- ShangJuXu St-37 is one of the most important distal points for treating disorders of the intestines.
diseases of the skin (yang he-sea points only)
Ma Dan-Yang Heavenly Star Points
Ma Danyang (originally named Ma Yu) was a famous Daoist
(1). He was born around 1123 A.D. to a very wealthy family in Haining
(Shandong Province), and as a young man developed talents in the fields
of acupuncture and poetry. In fact, he is well known today for his poem
(ode, song) about 12 acupuncture points, relayed in this article. Soon
after marrying Sun Bu'er, he and his wife followed the Daoist Wang
Chongyang (1113-1170). Wang was one of the leading Daoists of China,
and wrote several important works, including the text Chongyang Zhenren Jinguan Yusuo Jue (Master Wang Chongyang's Instructions on the Golden Gate and Jade Lock)
which described, among other things, visualizations of the world within
the body as part of a meditation practice in cultivating qi. Ma and his
wife built a Daoist retreat for Wang, gave up their extensive family
property holdings, and became Daoist monks, living a simple and
peaceful life. Eventually they separated in order to pursue their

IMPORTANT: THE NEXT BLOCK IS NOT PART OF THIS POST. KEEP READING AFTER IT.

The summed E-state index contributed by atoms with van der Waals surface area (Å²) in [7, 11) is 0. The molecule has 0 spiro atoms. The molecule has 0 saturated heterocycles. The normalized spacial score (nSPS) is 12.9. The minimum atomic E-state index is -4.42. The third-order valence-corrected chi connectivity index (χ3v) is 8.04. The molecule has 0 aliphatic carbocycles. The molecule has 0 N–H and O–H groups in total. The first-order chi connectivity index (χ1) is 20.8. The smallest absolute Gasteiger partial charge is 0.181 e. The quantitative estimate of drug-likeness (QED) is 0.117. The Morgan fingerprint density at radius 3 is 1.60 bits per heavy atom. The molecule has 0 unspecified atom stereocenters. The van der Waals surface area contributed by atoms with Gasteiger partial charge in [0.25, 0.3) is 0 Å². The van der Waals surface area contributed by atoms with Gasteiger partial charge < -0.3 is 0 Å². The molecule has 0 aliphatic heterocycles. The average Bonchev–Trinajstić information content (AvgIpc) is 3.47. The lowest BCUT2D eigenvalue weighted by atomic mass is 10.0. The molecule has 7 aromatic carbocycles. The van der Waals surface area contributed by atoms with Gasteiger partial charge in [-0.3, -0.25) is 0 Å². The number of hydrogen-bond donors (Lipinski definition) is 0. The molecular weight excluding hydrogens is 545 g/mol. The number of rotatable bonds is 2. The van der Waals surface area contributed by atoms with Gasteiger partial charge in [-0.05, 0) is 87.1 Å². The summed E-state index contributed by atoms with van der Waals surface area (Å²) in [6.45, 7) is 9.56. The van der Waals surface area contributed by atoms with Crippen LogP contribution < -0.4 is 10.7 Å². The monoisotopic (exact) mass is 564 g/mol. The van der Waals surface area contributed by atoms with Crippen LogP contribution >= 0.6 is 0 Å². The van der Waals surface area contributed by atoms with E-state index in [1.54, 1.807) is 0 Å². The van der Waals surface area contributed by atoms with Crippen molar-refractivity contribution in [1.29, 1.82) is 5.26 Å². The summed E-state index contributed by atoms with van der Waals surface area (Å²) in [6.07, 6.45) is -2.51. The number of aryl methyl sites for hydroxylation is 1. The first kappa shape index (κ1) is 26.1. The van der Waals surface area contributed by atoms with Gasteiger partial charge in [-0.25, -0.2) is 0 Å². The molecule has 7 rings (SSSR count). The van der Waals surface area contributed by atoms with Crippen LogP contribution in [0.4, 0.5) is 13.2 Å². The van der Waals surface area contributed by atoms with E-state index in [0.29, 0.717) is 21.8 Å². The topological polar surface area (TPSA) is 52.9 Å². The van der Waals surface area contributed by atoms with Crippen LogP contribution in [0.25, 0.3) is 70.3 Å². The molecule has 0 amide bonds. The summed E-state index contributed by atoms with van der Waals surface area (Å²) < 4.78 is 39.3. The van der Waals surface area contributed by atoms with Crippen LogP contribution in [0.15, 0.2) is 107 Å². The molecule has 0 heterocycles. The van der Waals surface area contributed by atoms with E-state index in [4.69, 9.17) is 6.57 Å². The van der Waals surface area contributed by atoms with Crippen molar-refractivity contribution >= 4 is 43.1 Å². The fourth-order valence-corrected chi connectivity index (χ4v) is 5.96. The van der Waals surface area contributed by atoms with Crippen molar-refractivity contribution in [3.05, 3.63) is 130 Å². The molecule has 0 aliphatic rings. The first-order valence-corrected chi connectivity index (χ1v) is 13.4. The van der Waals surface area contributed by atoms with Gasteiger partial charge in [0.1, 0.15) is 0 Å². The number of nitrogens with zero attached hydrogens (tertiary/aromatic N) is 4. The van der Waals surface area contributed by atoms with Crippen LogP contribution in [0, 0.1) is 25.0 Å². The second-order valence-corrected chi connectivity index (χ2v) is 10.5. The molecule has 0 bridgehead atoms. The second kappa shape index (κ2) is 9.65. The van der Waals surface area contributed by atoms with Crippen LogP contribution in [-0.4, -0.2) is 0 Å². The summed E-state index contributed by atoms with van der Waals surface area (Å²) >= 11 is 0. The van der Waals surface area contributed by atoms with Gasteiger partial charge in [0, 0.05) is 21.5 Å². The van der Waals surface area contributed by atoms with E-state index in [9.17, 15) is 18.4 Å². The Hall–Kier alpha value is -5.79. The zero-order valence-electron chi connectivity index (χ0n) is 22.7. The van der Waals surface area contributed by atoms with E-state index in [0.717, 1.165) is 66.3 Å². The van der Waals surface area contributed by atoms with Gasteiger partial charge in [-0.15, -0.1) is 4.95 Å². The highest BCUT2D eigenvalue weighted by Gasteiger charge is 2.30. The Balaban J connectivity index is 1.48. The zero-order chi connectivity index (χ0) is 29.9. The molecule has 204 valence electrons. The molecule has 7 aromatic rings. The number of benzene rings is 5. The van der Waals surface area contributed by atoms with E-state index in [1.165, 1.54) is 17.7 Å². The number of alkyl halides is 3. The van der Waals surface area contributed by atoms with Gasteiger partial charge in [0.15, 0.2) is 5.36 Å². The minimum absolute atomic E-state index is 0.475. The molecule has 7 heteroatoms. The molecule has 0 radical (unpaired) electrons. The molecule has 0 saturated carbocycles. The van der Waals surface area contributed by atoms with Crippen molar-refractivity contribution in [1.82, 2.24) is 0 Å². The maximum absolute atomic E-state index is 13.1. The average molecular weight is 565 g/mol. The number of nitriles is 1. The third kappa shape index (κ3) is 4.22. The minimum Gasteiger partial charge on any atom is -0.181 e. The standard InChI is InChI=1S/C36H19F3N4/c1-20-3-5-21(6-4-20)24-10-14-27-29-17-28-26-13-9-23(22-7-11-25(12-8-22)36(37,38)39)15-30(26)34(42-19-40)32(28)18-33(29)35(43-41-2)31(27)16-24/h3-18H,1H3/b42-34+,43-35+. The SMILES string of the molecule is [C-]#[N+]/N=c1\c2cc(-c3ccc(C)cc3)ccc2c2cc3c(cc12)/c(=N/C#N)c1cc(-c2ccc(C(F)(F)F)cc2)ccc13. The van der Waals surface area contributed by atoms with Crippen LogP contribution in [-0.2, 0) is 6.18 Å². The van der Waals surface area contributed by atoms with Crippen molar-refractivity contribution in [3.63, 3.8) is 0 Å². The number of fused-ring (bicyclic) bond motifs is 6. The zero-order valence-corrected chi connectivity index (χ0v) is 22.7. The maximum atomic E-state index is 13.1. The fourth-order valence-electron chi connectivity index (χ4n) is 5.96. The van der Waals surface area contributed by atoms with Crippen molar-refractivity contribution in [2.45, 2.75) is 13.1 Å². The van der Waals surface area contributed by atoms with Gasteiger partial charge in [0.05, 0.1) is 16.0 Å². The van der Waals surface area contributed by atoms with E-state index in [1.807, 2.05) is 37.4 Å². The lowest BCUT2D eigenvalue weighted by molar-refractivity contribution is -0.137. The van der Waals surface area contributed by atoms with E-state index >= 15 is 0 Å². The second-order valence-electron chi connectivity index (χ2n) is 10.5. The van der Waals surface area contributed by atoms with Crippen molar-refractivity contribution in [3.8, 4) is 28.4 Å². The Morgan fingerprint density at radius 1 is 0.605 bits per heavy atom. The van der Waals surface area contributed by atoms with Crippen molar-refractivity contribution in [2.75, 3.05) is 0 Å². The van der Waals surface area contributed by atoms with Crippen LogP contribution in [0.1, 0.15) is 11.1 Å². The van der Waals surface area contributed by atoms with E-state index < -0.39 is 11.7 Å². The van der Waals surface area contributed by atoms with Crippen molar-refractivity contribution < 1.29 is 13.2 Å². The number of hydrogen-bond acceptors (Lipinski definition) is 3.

celibate meditative activities in solitude. Before his death, Wang
conferred on Ma the secret method of the "Complete Perfection" (quanzhen).
Ma practiced this and became known as one of the Perfect Ones Who
Embrace Oneness. He was thus acknowledged as one of the "seven perfect
ones of the north," as was his wife (see the Appendix). He had written
two books: Shenguang Can (Brilliance of Divine Light) and Dongxuan Jinyu Ji (Gold and Jade Essays of the Pervasive Mystery). The name that he took, Danyang, translates as "Cinnabar Yang," meaning "Yang Elixir."
Ma Danyang had written an ode to 11 miraculous acupuncture points, which was published within the text of Jade Dragon Manual in
1329. A century later, Xu Feng (who is known for introducing the eight
extraordinary meridians) added a 12th point and gave the ode the new
name: Song of the Twelve Points Shining Bright as the Starry Sky and Able to Heal All the Many Diseases. This song was translated to English and published as an appendix to The Golden Needle and Other Odes of Traditional Acupuncture by Richard Bertschinger in 1991 (2). The original name of the 11 point song by Ma Danyang is instructive: Song of the Eleven Points Responding to the Stars in the Sky.
It is likely that Ma was thinking not only of the wondrous nature of
the points, later described as "shining bright as the starry sky," but
also about the influence of the stars on the points, as part of the
Daoist interpretation of acupuncture.copied without permission from this article
Gao Wu Command Points
Four points for the treatment of "disorders of the abdomen. (Deadmen, 159)"copied without permission from sacredlotus.com